This week, Gov. Dannel P. Malloy laid out a $12 million proposal to increase admittance to preschool and advance the quality of childhood programs in Connecticut.
Malloy spoke a news conference held at the School for Young Children at St. Joseph College, saying:
“Early childhood education is a crucial part of our entire educational system. We must expand access and coordinate educational systems to encompass early childhood health, nutrition and development.”
Malloy wants the state to allocate $4 million in order to afford 500 more children preschool, from families who can’t afford it, as well as a $5 million bond fund to design a system rating the quality of daycare and preschool programs, writes Kathleen Megan at Hartfod Courant.
The proposal would give parents the ability to monitor the success of a program before they choose whether or not to enroll their child, while people who work with young people are given more opportunities for development.
“We believe a rating system is highly appropriate as a way to bring about increased quality,” Malloy said.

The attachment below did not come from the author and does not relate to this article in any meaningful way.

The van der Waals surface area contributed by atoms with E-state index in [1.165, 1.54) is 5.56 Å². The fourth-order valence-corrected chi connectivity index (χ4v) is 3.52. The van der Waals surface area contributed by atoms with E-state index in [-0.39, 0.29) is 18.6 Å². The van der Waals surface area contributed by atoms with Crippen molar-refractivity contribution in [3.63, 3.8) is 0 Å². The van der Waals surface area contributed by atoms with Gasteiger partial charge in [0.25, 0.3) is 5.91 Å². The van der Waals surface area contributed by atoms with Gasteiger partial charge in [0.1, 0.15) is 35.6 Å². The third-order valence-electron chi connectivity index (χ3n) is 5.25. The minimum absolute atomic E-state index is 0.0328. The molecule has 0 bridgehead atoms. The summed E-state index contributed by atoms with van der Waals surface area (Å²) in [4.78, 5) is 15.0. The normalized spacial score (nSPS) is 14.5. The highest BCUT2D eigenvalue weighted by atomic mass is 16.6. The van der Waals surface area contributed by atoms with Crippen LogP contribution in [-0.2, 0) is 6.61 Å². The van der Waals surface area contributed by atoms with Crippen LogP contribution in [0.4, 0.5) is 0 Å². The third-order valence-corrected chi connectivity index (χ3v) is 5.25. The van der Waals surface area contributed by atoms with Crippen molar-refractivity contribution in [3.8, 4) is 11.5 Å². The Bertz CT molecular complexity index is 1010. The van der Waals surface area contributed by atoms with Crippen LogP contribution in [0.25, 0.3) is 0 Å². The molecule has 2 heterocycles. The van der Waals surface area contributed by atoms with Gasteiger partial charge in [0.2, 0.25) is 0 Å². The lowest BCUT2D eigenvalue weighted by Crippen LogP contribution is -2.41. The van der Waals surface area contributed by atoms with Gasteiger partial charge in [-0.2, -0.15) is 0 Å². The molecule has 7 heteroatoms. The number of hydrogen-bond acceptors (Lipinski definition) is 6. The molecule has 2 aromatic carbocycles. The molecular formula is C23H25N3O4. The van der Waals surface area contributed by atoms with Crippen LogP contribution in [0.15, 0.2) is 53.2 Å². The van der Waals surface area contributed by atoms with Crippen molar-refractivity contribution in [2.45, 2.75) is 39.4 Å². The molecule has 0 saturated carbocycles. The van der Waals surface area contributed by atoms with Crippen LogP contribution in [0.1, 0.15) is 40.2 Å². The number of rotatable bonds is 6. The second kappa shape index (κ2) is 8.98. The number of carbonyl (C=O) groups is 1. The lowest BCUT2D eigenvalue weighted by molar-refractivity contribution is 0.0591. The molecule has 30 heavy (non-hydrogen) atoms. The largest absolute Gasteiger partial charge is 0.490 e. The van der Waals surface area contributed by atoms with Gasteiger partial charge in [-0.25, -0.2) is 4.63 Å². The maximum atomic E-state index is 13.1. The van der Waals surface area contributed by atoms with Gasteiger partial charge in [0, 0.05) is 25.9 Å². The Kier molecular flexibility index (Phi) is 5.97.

The proposals were largely drawn from the state’s unsuccessful application for a $50 million federal Race to the Top grant late last year.
“Even though we lost, we were able to harness the enthusiasm and the expertise of the early childhood community. … Thanks to those efforts, we have a road map to keep our commitment that all students deserve a high-quality education.”
Early childhood education advocates are said to be encouraged by the investment. They see it as a sure sign of the seriousness of Malloy’s commitment to education reform in the state.
Maggie Adair, executive director of the Connecticut Early Childhood Alliance, said the governor’s proposal “increases access and improves quality” of early childhood programs, writes Megan.
“We know budgets are really tight,” said Sarah Esty, a policy fellow at Connecticut Voices for Children.
“If the governor were proposing five times as many slots, I’m sure they would be filled. We are mostly just pleased that there is an increase at all because so many other programs are having no increases or even cutbacks.”
On the proposed quality assessment system, Esty thinks that it “will make sure parents have the ability to make informed choices for their children and make sure providers know where they stand and how to improve.”
It hasn’t been lost on Esty that one of the key reasons that Connecticut’s application in the Race to the Top Early Learning Challenge was turned down was because it lacked a system to monitor quality.
Malloy’s plan would address that.